Thanks to Will and John for making the night even more fun. After the show the three of us recorded a short postmortem in the parking garage. If you would like to listen to that, it will be at the end of our next podcast (episode 47), which will be posting early next week.


George, Will and John

George, Will and John

Rotting Christ - Rituals

Rotting Christ is one of those bands that's been around for a good long while (their full-length debut came out in 1991), but that I've just never gotten around to checking out. The truth is, I probably dismissed them after hearing their name, not for its shock value, but because I no doubt assumed, "I'm pretty sure I know what they are all about." Such is life. More metal bands are recording these days than one could ever hope to investigate, so the best you can do is dip your hand in somewhat randomly and hope you pull a winner. Unless you are George of course, in which case you actually will investigate them all…or die trying.

I had to familiarize myself with Rotting Christ's back catalog, and it's a model of evolution. Over the course of 13 full-length albums, song structures tighten, production improves, and the band slowly hones down to the laser-like focus presented here.

Rituals, or to quote the cover accurately,* Rituals by Rotting Christ*, is an apt title. The songs come across more as mantras or chants than they do traditional verse/chorus/verse fare. The band settles into a series of serious, hypnotic, sometimes murky grooves, and adorns them with something better described as recitation than singing.

We're getting into rather strange territory in the metal world these days. Categorization grows increasingly more challenging as genres bend, meld, and generally wander off the beaten path. This record doesn't help much in simplifying things, but I don't think it would be inaccurate to call it black metal. Purists will put it on and immediately wonder what the hell I'm talking about; the production is crisp and shiny, and though it plods along at a medium pace, occasionally a complicated guitar lead surfaces and things feel downright technical for a moment or two. It's clear, though, that at their heart, Rotting Christ is very much a black metal band in the trüest sense. The fundamental structure of the songs is about as black as it gets. Dirty up the production, squint your eyes a bit, and you'll realize this album has more in common with something like A Blaze in the Northern Sky than is apparent on first listen. There's a kind of commitment here sadly lacking in many bands today. And though the whole Satanic panic thing is so far past old hat that it would take the light from old hat three years to get to it, it still works if you're willing to swing it from a slightly new angle.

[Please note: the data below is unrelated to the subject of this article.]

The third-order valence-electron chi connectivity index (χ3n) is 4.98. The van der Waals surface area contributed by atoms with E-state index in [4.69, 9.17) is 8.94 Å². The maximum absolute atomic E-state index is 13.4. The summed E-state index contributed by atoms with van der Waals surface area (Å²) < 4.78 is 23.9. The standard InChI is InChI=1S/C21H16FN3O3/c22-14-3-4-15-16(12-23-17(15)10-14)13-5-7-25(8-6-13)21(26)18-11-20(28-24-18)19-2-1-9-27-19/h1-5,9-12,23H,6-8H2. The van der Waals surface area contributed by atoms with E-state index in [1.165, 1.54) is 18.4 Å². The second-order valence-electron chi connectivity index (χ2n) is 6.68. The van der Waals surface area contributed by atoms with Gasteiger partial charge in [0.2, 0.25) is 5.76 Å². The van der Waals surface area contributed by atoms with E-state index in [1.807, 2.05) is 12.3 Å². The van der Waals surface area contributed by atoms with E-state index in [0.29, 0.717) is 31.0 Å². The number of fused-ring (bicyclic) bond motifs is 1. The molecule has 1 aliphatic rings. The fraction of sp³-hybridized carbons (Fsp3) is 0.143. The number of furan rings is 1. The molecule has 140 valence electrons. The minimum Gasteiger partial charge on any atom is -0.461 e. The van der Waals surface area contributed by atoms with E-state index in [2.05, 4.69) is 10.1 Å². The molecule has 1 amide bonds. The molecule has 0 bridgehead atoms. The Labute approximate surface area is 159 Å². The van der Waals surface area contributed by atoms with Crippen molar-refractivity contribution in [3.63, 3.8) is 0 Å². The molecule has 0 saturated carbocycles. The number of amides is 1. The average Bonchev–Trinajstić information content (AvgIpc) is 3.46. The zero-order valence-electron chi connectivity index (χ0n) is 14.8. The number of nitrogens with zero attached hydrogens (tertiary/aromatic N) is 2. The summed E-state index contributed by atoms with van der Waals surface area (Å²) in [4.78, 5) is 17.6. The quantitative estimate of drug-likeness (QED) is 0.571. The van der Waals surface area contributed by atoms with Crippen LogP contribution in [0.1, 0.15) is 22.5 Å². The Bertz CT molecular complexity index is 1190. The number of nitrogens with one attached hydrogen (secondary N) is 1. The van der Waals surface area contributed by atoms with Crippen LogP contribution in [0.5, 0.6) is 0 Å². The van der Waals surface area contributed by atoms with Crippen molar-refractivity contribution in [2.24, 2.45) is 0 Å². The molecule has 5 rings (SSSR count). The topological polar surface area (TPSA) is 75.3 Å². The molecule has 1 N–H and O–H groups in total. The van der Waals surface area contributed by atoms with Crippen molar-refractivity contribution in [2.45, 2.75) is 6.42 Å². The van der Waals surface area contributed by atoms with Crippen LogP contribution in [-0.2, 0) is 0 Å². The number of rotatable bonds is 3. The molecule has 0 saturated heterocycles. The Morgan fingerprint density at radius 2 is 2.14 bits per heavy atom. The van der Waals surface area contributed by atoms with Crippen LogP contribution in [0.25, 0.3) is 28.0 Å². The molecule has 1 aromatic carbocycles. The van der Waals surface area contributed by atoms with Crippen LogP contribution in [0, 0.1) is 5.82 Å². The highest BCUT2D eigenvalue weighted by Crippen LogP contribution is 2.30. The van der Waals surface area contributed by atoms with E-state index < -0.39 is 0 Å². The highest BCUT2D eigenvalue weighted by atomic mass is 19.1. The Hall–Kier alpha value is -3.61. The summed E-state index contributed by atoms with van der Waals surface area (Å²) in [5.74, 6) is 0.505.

One gets the notion that Rotting Christ is operating in a bit of a vacuum, and since they reside in economically depressed Greece, they probably are to some degree. There's really nothing else out there like this right now that I can call to mind, and by all rights, it really shouldn't work as well as it does. There just aren't enough loop-to-loops or sharp turns to hold the attention of the average metalhead, judging by what's popular these days. Rituals does work, though. On the metal map it sits roughly halfway between the points labeled "black" and "drone," and while it doesn't exactly give rise to a new genre, it does feel like it's sitting there almost by itself. Rituals is a sophisticated (gasp), potent work of belief, commitment, and patience.

I'm not sorry I dismissed Rotting Christ previously on name alone because I am afforded one of the great joys of music collecting – a joy that I experience less and less the more time passes…which is that singular experience of finding a band you didn't know about before with a whole shit ton of records to check out. Good stuff.

Thrillkiller - Time

In the latter half of 2014, I took my wife to see the Landless Theatre Company's prog metal production of Stephen Sondheim's Sweeney Todd, the Demon Barber of Fleet Street. Not only was the show fantastic, but it also introduced me to the vocal powerhouse that is Rob Bradley. From there I learned about Rob's band Aries and their album, Rise. Towards the end of 2015, I was surprised and more than a little disappointed to hear that Aries was no more. My disappointment, however, was short-lived. For hot on the heels of the news of Aries' demise came the announcement of Rob's new project: Thrillkiller and their four-song debut EP, Time.

I took some time to read over my Aries review and listen to Rise in an effort to submerge myself back into the frame of mind I was experiencing in October of 2014. Since Thrillkiller is a brand new project for Rob (and Aries' guitarist Maxim Sobchenko, also aboard), I figured I should compare and contrast the two to determine what, if anything, has changed since Aries. I discovered that in some areas the music has changed quite a bit, while in others hardly at all. Allow me to explain.

With both Aries and Thrillkiller, the main draw for me was, and remains, the vocal talents of Rob Bradley. Rob has simply got such a great voice and impressive range that I cannot help but bow down to his prowess; he is going to kick ass no matter what he is singing. The old cliché about listening to someone sing the phonebook feels relevant here. Do they still make a phonebook? The point I am staggering towards is that the vocals on Time are pleasantly familiar, yet also a distinct step forward.